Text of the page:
Sometimes people I know refer to me as being one of the smartest people in the room. The part of my ego that can’t help but to like being stroked purrs when this happens because it allows me to ignore all of the many other times when I’m clearly Not The Sharpest Tool In The Shed. The part of my ego that is more attuned with Truth eye-rolls, delivers a backhand up the side of my head, and then makes me scan the room to see who isn’t around when that sort of thing is proclaimed.
Who tends not to be in the room at the time? Kathleen Ann Goonan.
If you have been reading this space for a length of time, the name should ring a bell. Goonan is a Nebula nominee and Campbell winner who, when not being disobedient about the beets, has consistently produced a body of short and long fiction demonstrating what it means to be The Smartest Person In the Room. That’s probably why she also teaches at Georgia Tech, and occasionally throws down essays like this one, and has been invited to speak at the Library of Congress. And that's not even getting into her wicked sense of humor.
The woman works at a quantum level. She writes diamond-hard science fiction that never, ever fails to keep humanity, empathy and heart at the core. You know those stories from the golden age about how engineers would look at what the science fiction writers were coming up with in order to figure out the potential of what could be made manifest in real life? In this present day, nanotech experts do the same thing with Goonan’s work. They also ask her to deliver keynote speeches at their industry events.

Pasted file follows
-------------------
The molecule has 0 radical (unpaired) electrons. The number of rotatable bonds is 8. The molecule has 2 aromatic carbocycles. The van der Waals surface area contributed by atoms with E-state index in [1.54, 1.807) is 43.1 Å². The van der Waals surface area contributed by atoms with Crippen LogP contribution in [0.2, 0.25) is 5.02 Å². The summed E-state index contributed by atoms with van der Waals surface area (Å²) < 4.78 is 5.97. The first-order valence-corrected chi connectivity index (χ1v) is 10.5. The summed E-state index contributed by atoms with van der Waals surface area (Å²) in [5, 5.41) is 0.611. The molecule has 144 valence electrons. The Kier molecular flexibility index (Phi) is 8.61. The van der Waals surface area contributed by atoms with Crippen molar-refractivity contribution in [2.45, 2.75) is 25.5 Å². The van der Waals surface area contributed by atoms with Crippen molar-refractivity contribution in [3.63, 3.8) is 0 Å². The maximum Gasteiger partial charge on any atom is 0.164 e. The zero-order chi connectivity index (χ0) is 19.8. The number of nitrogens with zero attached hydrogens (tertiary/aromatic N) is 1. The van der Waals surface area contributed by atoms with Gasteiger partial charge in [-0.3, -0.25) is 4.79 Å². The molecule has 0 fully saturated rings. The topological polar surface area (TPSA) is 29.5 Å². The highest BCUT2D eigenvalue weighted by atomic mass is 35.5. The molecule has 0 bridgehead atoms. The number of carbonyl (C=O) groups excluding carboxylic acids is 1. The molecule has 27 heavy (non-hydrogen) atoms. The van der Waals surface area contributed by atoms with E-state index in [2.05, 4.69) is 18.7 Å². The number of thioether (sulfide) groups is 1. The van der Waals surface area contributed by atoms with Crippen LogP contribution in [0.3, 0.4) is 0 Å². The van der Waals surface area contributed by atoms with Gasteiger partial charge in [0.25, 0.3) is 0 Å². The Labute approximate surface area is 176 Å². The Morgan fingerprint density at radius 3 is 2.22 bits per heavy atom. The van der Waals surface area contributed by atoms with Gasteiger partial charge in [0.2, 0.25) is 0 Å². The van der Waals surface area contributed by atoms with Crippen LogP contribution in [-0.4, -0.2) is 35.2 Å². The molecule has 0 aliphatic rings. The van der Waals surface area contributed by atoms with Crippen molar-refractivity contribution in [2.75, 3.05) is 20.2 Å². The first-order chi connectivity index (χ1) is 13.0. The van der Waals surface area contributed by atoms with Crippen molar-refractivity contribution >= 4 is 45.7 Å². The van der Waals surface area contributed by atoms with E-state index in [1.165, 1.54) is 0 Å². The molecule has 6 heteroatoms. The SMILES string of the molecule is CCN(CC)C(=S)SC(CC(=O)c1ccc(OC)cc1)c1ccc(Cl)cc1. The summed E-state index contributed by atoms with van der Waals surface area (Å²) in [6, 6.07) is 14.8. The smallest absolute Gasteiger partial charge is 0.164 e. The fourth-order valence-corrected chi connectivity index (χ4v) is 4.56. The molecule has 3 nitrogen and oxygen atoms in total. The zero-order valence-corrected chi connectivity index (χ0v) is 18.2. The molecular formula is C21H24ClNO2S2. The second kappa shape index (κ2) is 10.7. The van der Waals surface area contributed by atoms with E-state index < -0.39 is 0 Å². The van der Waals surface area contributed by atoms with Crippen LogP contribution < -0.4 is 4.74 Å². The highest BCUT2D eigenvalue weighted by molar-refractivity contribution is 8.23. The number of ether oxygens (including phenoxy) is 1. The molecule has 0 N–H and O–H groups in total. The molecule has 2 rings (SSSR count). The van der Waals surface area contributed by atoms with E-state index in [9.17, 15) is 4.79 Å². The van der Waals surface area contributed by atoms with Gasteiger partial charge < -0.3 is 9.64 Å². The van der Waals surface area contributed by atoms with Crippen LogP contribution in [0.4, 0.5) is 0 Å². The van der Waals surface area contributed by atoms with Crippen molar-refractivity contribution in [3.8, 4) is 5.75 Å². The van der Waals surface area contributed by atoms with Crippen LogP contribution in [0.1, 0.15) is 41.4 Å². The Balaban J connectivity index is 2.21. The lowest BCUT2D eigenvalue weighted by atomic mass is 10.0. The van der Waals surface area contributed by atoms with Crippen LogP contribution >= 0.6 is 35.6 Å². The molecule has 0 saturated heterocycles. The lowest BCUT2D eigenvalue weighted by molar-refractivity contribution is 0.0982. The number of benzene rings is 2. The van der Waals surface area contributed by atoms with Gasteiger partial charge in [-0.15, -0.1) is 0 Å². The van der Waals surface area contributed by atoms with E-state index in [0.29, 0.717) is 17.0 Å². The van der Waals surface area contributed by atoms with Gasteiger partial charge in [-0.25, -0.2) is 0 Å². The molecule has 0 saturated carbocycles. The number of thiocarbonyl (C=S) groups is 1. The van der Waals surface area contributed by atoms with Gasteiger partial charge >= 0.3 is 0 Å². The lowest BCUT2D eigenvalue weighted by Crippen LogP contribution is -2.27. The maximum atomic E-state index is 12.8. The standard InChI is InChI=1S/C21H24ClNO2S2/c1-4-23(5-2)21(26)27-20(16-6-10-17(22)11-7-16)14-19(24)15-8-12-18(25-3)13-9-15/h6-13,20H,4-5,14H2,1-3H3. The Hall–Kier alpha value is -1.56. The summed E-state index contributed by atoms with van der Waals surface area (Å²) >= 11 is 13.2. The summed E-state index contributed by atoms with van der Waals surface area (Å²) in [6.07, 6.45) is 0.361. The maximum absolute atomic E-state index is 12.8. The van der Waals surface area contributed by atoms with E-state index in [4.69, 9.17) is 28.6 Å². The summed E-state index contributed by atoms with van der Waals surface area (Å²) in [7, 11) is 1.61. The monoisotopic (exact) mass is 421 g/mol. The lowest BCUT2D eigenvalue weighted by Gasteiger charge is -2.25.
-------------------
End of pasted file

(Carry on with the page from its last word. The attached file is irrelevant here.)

Goonan is not playing games. She throws down hard, and has done for a long time. She writes with the assumption that you are not lazy or stupid. She writes with the expectation that you will keep up, and she drops knowledge along to way to help you do so. (Which is one of the reasons I’m now reading up about Montessori, another topic Goonan is expert in, because the way she explores educational concepts and theories about brain development in her work interested me enough to learn more.)
To me, equally important is Goonan’s command of America’s cultural history - listen to her talk about jazz here, read my passing reference to her ability to deal with tricky racial issues here - and her unflinching willingness to embrace the flaws of the nation without sacrificing optimism. Women are not disposable constructs in her work, they are at the core. Feminism is not approached with apologia in her work (something I need to hear at times). Science is not a convenient decorative element in her work, it is the engine driving the whole.
Her latest novel is This Shared Dream, the sequel to In War Times (more here) that also works perfectly fine as a stand-alone novel. Like her previous books it has secured massively awesome blurbage from peers operating at her advanced level such as Le Guin, Willis and Gunn. This Shared Dream is a beautiful example of how “science fiction” and “literary” don’t need to be separate concepts when in the hands of someone who knows what she’s doing, and Will Do It With No Fear.
This Shared Dream is the story of the aftermath of an attempt to manipulate time and set up a utopia, centered around the experiences of the family at ground zero of these events. Some members of the Dance family remember the past that has now been replaced, while others of them, such as Zoe and Whens, experience the transition in ways fascinating and heartbreaking. All of them suffer under the disappearance of the lineage founders, Bette and Sam, who as time walkers (my term), vanished into the stream rooted in World War II (and have a gorgeous love story subplot). There are also people out to kill the more aware family members, such as Jill. And everyone - and by “everyone” I mean “the entire world” is manipulated by the terrifyingly awesome power of Eliani Handtz, the woman whose brain came up with the Device, and who is both Shiva and Mary throughout the work. Handtz is devastation and compassion at once. She and Bette share a single minded focus that scares me a bit because of how very much I can relate to that vibe.